Introducing a New Physician to Your Practice

July 20, 2016

Adding a new physician to your practice requires a sound communication plan that encompasses your patients, social media, and staff.

Your practice's leadership team has been successful with recruitment efforts to meet growing patient demand. The new physician has accepted your contract and you have a start date a couple of months out. This is just the beginning of your future journey with the new physician. The next step is developing a transition plan that makes the most of the new physician's talents, meets patient demands, provides better service, unites the physician team, and shares practice goals.

Beyond the basics of obtaining hospital privileges and getting the physician signed up with insurance contracts, there is a lot to be done before he arrives. Assuming you have a well-oiled integration plan that sets goals and ensures you are well prepared for the new physician's arrival, let's lay out the important details of a good communication plan to let your peers, referring physicians, patients, and the community know about the new physician and the contribution he will bring to the practice.

1. Prepare biographical material

Start by preparing a brief biographical sketch announcing your new arrival. This can be created using a postcard-size announcement to give patients and other medical practices. In addition, reproduce the biography on a poster board placed on an easel in your reception area. Be sure to include a color photo of your new team member. This announcement will encourage conversation and create enthusiastic anticipation. The content should be brief and include both professional and personal facts. For example: where the new physician went to school; why she chose her specialty; and how much she looks forward to being active in the community. Then get personal by adding such things as where she grew up, what her greatest adventure has been so far, what's her favorite sport, and even something fun like, "Does she crave chocolate?" Adding some family facts adds a warm touch. Expand this biographic sketch into a press release for the local media.

2. Update your website

Update your website, introducing the new physician, what his office schedule will be and let everyone know what insurance plans he accepts. Content from the physician biography can be repurposed on the website, as well. If you have a medical interest blog on your specialty, it would be nice to have the new physician prepare a blog to contribute once he has arrived.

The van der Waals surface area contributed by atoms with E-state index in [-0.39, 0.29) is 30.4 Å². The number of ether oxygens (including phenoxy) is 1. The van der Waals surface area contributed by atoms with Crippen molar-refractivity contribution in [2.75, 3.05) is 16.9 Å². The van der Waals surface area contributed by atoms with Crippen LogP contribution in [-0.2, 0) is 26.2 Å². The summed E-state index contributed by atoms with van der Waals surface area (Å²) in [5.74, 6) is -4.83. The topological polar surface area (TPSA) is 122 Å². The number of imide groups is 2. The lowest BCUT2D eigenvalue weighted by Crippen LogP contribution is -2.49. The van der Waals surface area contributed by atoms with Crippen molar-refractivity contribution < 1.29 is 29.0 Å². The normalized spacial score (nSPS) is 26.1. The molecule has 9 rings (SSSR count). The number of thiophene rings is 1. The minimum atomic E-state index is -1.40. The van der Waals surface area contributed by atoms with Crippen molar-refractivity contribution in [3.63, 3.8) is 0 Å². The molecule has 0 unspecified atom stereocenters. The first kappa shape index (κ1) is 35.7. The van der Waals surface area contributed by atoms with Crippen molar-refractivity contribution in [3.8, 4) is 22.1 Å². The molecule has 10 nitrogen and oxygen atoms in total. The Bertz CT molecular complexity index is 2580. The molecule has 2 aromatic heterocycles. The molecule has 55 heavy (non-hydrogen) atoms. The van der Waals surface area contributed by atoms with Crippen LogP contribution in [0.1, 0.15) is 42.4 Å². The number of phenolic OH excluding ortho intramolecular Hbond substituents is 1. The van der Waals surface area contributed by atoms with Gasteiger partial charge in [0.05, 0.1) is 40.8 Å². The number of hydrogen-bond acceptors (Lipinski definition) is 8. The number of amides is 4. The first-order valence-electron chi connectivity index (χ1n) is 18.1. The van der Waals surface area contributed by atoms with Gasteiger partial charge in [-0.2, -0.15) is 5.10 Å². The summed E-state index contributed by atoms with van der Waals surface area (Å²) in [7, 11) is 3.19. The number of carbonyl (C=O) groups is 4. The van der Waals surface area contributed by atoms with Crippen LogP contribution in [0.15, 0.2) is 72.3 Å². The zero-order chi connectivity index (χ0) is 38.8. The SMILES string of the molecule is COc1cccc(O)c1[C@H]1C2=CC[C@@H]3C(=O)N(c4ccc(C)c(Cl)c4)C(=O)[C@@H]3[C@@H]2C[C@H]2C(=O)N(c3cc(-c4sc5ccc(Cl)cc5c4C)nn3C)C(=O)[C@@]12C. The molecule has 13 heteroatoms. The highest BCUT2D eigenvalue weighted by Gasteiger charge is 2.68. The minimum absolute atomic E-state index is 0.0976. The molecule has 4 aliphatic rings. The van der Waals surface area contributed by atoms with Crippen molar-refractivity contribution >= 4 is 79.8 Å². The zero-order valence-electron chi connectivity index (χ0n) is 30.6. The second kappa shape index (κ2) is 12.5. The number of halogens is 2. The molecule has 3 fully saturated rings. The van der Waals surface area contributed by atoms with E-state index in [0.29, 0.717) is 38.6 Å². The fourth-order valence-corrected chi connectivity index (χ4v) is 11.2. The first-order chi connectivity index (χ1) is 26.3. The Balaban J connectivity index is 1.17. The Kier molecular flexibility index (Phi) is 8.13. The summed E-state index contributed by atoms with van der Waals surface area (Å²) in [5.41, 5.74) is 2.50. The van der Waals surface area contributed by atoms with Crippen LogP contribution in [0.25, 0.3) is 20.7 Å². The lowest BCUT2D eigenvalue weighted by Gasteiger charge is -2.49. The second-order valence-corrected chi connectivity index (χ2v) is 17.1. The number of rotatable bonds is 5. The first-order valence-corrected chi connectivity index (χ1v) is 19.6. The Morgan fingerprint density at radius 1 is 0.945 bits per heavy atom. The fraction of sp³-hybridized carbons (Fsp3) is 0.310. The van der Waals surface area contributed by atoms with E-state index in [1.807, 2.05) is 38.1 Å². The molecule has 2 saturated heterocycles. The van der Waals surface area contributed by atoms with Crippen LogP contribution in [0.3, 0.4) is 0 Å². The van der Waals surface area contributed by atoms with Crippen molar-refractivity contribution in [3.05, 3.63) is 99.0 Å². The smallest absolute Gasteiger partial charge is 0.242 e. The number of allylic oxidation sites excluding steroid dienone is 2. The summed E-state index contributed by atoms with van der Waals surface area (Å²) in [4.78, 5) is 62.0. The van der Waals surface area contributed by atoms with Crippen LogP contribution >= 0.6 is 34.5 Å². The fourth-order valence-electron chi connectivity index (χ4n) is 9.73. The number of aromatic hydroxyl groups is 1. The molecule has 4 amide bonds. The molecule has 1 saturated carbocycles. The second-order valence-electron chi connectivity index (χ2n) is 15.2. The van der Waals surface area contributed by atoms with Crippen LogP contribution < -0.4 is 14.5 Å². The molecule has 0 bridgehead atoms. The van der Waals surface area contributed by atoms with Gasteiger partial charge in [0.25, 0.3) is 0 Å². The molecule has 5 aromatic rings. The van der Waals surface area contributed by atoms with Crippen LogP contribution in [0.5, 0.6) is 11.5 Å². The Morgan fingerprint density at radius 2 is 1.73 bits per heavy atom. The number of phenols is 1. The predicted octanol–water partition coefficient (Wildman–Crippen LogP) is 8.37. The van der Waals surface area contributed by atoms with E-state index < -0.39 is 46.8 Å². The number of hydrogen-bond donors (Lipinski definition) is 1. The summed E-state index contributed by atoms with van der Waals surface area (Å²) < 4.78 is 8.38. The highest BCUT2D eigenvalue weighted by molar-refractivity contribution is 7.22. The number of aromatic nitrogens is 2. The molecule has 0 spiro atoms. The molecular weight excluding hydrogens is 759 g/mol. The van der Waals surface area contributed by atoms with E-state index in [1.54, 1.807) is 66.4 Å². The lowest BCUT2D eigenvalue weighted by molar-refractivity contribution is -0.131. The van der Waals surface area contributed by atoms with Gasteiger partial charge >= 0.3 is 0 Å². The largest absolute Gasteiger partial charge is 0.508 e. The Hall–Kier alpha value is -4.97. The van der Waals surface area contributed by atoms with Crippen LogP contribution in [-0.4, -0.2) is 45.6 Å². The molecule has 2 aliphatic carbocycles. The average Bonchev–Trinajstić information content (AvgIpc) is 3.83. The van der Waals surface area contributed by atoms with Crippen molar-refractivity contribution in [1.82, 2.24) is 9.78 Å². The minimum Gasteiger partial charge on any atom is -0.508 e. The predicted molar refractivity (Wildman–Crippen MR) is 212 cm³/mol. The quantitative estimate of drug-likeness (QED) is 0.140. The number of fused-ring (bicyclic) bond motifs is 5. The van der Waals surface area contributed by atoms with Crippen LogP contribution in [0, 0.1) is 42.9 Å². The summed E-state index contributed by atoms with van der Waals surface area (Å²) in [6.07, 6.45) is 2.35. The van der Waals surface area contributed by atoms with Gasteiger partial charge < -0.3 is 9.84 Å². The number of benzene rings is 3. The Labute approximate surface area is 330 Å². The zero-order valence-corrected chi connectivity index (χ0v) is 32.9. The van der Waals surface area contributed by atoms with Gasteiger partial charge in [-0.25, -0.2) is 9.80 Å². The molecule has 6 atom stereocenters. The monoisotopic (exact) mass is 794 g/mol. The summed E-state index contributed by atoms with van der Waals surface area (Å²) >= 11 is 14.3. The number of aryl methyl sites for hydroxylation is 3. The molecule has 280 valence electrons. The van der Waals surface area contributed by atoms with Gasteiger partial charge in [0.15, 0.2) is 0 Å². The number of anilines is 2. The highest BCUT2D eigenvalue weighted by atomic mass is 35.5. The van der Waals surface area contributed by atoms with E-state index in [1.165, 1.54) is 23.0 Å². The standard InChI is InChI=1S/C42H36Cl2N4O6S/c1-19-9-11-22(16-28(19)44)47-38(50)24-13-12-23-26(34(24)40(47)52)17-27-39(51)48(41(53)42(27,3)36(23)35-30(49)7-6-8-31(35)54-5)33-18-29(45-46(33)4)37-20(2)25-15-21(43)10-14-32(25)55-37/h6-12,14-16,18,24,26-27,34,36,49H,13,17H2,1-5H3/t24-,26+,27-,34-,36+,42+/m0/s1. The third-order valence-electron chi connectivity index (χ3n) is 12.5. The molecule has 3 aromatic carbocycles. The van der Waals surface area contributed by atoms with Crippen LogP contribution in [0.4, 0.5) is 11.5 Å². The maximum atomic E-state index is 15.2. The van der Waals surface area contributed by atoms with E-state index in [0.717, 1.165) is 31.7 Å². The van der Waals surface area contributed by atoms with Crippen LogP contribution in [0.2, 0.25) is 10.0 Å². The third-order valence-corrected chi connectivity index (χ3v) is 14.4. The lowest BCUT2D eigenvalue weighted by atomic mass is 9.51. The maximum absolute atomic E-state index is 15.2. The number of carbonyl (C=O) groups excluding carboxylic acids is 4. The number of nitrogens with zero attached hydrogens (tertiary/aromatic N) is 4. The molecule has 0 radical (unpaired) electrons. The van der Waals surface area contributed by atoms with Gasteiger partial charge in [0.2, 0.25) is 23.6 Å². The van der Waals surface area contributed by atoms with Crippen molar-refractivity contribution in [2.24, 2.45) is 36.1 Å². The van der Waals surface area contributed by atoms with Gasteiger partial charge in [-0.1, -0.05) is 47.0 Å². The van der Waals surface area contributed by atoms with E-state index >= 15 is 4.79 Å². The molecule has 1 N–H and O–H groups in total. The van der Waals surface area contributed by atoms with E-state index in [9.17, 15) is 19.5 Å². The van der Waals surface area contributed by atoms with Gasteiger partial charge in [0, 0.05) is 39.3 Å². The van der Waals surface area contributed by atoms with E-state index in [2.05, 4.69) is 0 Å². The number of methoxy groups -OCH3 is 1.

3. Share through social media

An often overlooked, important communication channel is social media. Be sure to add the new physician to these outlets. This includes Linked-in, Facebook, and medical review websites such as Vitals and HealthGrades. You'll need to claim your space on these reviews sites and add in the new physician's profile and photo. It's a good time to make sure the listings for all the physicians at your practice are accurate and include photos.

4.  Update insurance company directories

Make sure you notify your contracted insurance companies to provide information about the new physician for both print and online editions of their provider directories. Don't assume it's been done right. Go online yourself to make sure it is accomplished and that it is completely accurate. Social media has become a powerful influence in how patients choose a new doctor and make contact with the practice. The good news is that it's free and can be a boon to practice growth.

5. Make introductions to practice staff

Finally, plan a staff meeting to discuss the integration of the new physician at least a month in advance, followed by a welcome meeting when she arrives, allowing at least 30 minutes for everyone to get acquainted and get answers to their questions. This is an important introduction that creates a good impression and helps get everyone off to a good start. Once you have painted an impressive picture of the new physician, everyone will get excited. All of this makes your new doctor very real and creates a welcome "buzz." Patients will begin to look forward to getting to know the new physician - and so will the staff.